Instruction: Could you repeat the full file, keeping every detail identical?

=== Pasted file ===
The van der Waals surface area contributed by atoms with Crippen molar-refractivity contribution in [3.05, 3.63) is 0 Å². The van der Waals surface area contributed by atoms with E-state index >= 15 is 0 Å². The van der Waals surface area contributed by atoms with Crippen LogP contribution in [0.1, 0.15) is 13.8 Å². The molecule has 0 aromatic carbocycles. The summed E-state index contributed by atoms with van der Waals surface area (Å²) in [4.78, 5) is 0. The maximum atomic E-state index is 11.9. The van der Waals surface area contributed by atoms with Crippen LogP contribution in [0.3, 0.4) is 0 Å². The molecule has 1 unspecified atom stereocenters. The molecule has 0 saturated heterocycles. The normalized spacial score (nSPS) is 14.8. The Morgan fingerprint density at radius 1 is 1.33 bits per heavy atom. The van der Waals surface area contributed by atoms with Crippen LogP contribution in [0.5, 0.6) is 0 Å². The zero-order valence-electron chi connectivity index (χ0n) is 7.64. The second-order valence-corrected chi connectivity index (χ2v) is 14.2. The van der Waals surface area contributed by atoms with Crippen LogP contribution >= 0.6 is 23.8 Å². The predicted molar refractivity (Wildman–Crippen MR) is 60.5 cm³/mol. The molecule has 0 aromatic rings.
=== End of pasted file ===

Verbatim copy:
The van der Waals surface area contributed by atoms with Crippen molar-refractivity contribution in [3.05, 3.63) is 0 Å². The van der Waals surface area contributed by atoms with E-state index >= 15 is 0 Å². The van der Waals surface area contributed by atoms with Crippen LogP contribution in [0.1, 0.15) is 13.8 Å². The molecule has 0 aromatic carbocycles. The summed E-state index contributed by atoms with van der Waals surface area (Å²) in [4.78, 5) is 0. The maximum atomic E-state index is 11.9. The van der Waals surface area contributed by atoms with Crippen LogP contribution in [0.3, 0.4) is 0 Å². The molecule has 1 unspecified atom stereocenters. The molecule has 0 saturated heterocycles. The normalized spacial score (nSPS) is 14.8. The Morgan fingerprint density at radius 1 is 1.33 bits per heavy atom. The van der Waals surface area contributed by atoms with Crippen LogP contribution in [0.5, 0.6) is 0 Å². The zero-order valence-electron chi connectivity index (χ0n) is 7.64. The second-order valence-corrected chi connectivity index (χ2v) is 14.2. The van der Waals surface area contributed by atoms with Crippen LogP contribution >= 0.6 is 23.8 Å². The predicted molar refractivity (Wildman–Crippen MR) is 60.5 cm³/mol. The molecule has 0 aromatic rings.